Channelpedia

PubMed 22423113


Referenced in Channelpedia wiki pages of: none

Automatically associated channels: TRP , TRPM , TRPM2



Title: TRPM2 contributes to inflammatory and neuropathic pain through the aggravation of pronociceptive inflammatory responses in mice.

Authors: Kayo Haraguchi, Ai Kawamoto, Kouichi Isami, Sanae Maeda, Ayaka Kusano, Kayoko Asakura, Hisashi Shirakawa, Yasuo Mori, Takayuki Nakagawa, Shuji Kaneko

Journal, date & volume: J. Neurosci., 2012 Mar 14 , 32, 3931-41

PubMed link: http://www.ncbi.nlm.nih.gov/pubmed/22423113


Abstract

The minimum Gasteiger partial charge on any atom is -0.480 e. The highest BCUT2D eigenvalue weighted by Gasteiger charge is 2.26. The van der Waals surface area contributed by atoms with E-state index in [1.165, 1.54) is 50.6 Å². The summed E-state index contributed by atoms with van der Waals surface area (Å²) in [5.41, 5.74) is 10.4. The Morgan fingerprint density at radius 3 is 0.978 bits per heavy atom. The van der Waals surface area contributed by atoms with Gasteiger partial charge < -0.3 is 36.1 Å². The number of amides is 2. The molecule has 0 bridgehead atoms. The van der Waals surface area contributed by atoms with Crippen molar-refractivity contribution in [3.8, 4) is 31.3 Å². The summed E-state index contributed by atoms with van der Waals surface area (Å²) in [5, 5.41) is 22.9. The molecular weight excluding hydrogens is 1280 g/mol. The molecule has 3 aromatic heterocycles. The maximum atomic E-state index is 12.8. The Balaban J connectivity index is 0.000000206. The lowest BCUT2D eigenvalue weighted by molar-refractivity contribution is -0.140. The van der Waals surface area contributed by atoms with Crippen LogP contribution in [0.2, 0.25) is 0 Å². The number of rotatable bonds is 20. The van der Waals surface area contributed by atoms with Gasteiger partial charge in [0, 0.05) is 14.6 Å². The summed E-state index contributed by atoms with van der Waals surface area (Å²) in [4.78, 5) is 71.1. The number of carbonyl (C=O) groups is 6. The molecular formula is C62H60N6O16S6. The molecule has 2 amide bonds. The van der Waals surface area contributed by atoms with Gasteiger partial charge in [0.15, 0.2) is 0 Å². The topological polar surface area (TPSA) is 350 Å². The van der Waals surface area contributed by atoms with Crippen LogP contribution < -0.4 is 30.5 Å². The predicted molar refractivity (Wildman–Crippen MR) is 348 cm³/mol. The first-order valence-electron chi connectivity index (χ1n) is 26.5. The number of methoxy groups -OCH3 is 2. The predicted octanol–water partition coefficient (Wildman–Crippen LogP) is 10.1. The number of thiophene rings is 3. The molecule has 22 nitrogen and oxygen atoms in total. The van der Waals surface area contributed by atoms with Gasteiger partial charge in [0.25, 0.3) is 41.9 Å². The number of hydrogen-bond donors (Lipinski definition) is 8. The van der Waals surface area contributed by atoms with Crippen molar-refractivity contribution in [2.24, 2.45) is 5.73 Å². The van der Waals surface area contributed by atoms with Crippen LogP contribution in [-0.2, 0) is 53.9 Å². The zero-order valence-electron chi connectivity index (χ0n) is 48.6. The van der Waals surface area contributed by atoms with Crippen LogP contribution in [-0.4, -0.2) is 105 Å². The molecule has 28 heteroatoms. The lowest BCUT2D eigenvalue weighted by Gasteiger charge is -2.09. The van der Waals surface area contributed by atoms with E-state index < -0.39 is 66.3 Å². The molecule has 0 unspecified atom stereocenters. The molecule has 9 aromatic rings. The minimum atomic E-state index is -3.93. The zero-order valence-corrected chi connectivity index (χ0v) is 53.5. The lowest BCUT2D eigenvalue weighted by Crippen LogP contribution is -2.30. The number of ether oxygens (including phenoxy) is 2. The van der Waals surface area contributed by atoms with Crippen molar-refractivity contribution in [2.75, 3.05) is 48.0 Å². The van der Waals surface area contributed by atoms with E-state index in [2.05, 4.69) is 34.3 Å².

Accumulating evidence suggests that neuroimmune interactions contribute to pathological pain. Transient receptor potential melastatin 2 (TRPM2) is a nonselective Ca²⁺-permeable cation channel that acts as a sensor for reactive oxygen species. TRPM2 is expressed abundantly in immune cells and is important in inflammatory processes. The results of the present study show that TRPM2 plays a crucial role in inflammatory and neuropathic pain. While wild-type and TRPM2 knock-out mice showed no difference in their basal sensitivity to mechanical and thermal stimulation, nocifensive behaviors in the formalin test were reduced in TRPM2 knock-out mice. In carrageenan-induced inflammatory pain and sciatic nerve injury-induced neuropathic pain models, mechanical allodynia and thermal hyperalgesia were attenuated in TRPM2 knock-out mice. Carrageenan-induced inflammation and sciatic nerve injury increased the expression of TRPM2 mRNA in the inflamed paw and around the injured sciatic nerve, respectively. TRPM2 deficiency diminished the infiltration of neutrophils and the production of chemokine (C-X-C motif) ligand-2 (CXCL2), a major chemokine that recruits neutrophils, but did not alter the recruitment of F4/80-positive macrophages in the inflamed paw or around the injured sciatic nerve. Microglial activation after nerve injury was suppressed in the spinal cord of TRPM2 knock-out mice. Furthermore, CXCL2 production and inducible nitric oxide synthase induction were diminished in cultured macrophages and microglia derived from TRPM2 knock-out mice. Together, these results suggest that TRPM2 expressed in macrophages and microglia aggravates peripheral and spinal pronociceptive inflammatory responses and contributes to the pathogenesis of inflammatory and neuropathic pain.